Discipleship: Calling, Apprenticeship, & Ministry II


Repro. of painting by Emile Adan, copyrighted by Braun & Co., N.Y.

When I felt the push to explore this theme of Discipleship throughout the Old Testament, I had initially purposed to move through the Old Testament chronologically. However, I think that as long as I do a good job of identifying the Calling of each individual, I can skip to the more popularized figures of the Old Testament so that we aren’t always introducing readers to new characters; rather, we can begin with individuals whose stories most Christians feel they know well. In today’s post, I’d like to take a look at Gideon.


So, I’d like to move forward a bit into the era of the Judges. The Lord God has led Israel into the promised land under Joshua’s leadership. To this point, however, Israel has failed to fully eradicate the inhabitants of the Promised Land. So after Joshua’s death, Israel sins, God raises up a judge to deliver Israel, and then Israel sins again. Most recently, God delivers Israel from the hand of Jabin, king of Canaan and the land goes undisturbed for 40 years. Now, we pick up our story in Judges Chapter 6.

Judges 6:1-6 (ESV) 6 The people of Israel did what was evil in the sight of the Lord, and the Lord gave them into the hand of Midian seven years. 2 And the hand of Midian overpowered Israel, and because of Midian the people of Israel made for themselves the dens that are in the mountains and the caves and the strongholds. 3 For whenever the Israelites planted crops, the Midianites and the Amalekites and the people of the East would come up against them. 4 They would encamp against them and devour the produce of the land, as far as Gaza, and leave no sustenance in Israel and no sheep or ox or donkey. 5 For they would come up with their livestock and their tents; they would come like locusts in number—both they and their camels could not be counted—so that they laid waste the land as they came in. 6 And Israel was brought very low because of Midian. And the people of Israel cried out for help to the Lord.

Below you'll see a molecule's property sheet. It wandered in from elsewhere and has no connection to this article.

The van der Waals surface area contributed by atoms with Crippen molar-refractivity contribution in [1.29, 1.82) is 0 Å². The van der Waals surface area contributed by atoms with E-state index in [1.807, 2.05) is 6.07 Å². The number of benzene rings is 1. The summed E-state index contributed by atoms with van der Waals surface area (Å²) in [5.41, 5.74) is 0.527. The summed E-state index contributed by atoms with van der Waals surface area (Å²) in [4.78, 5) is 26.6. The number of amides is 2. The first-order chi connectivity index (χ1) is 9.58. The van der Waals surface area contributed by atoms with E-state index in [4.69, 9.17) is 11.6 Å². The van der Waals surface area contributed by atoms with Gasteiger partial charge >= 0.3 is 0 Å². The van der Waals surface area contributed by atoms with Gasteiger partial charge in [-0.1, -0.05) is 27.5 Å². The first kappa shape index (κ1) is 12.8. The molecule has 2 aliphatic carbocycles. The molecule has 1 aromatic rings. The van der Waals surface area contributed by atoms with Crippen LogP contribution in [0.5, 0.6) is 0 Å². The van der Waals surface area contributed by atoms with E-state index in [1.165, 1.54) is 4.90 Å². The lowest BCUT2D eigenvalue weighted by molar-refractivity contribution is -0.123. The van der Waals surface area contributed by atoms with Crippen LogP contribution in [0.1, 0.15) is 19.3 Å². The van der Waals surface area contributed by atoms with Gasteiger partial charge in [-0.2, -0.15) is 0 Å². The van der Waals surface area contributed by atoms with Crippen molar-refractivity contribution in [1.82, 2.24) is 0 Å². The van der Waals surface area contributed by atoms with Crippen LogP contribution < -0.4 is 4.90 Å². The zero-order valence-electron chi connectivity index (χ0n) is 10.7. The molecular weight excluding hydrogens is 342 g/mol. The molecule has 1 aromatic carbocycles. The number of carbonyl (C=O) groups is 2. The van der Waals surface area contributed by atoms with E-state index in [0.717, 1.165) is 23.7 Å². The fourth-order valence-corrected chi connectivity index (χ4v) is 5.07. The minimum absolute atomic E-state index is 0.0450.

Oh my… another period of sin. The Lord God gives them over to Midian for 7 years. Discipline often requires punishment. The Midianites and the Amalekites are a ruthless, ungodly people about whom Israel was instructed to completely eradicate. The Lord God waits for His people to cry out for help. The answer He first sends comes in a formal rebuke (Discipline always involves rebuke of wrong-doing).

Judges 6:7-10 (ESV) 7 When the people of Israel cried out to the Lord on account of the Midianites, 8 the Lord sent a prophet to the people of Israel. And he said to them, “Thus says the Lord, the God of Israel: I led you up from Egypt and brought you out of the house of slavery. 9 And I delivered you from the hand of the Egyptians and from the hand of all who oppressed you, and drove them out before you and gave you their land. 10 And I said to you, ‘I am the Lord your God; you shall not fear the gods of the Amorites in whose land you dwell.’ But you have not obeyed my voice.”

Ouch. The Lord God heard the cry of Israel, and He was going to send help, but they needed to understand that their predicament was not “bad luck” or “neglect”; rather, it was punishment. The Lord God making it absolutely clear to them of His Sovereignty, His mighty hand, and His promise. Now, once again, the Lord God will call from among His people a Judge.

Judges 6:11-16 (ESV) 11 Now the angel of the Lord came and sat under the terebinth at Ophrah, which belonged to Joash the Abiezrite, while his son Gideon was beating out wheat in the winepress to hide it from the Midianites. 12 And the angel of the Lord appeared to him and said to him, “The Lord is with you, O mighty man of valor.” 13 And Gideon said to him, “Please, sir, if the Lord is with us, why then has all this happened to us? And where are all his wonderful deeds that our fathers recounted to us, saying, ‘Did not the Lord bring us up from Egypt?’ But now the Lord has forsaken us and given us into the hand of Midian.” 14 And the Lord turned to him and said, “Go in this might of yours and save Israel from the hand of Midian; do not I send you?” 15 And he said to him, “Please, Lord, how can I save Israel? Behold, my clan is the weakest in Manasseh, and I am the least in my father’s house.” 16 And the Lord said to him, “But I will be with you, and you shall strike the Midianites as one man.”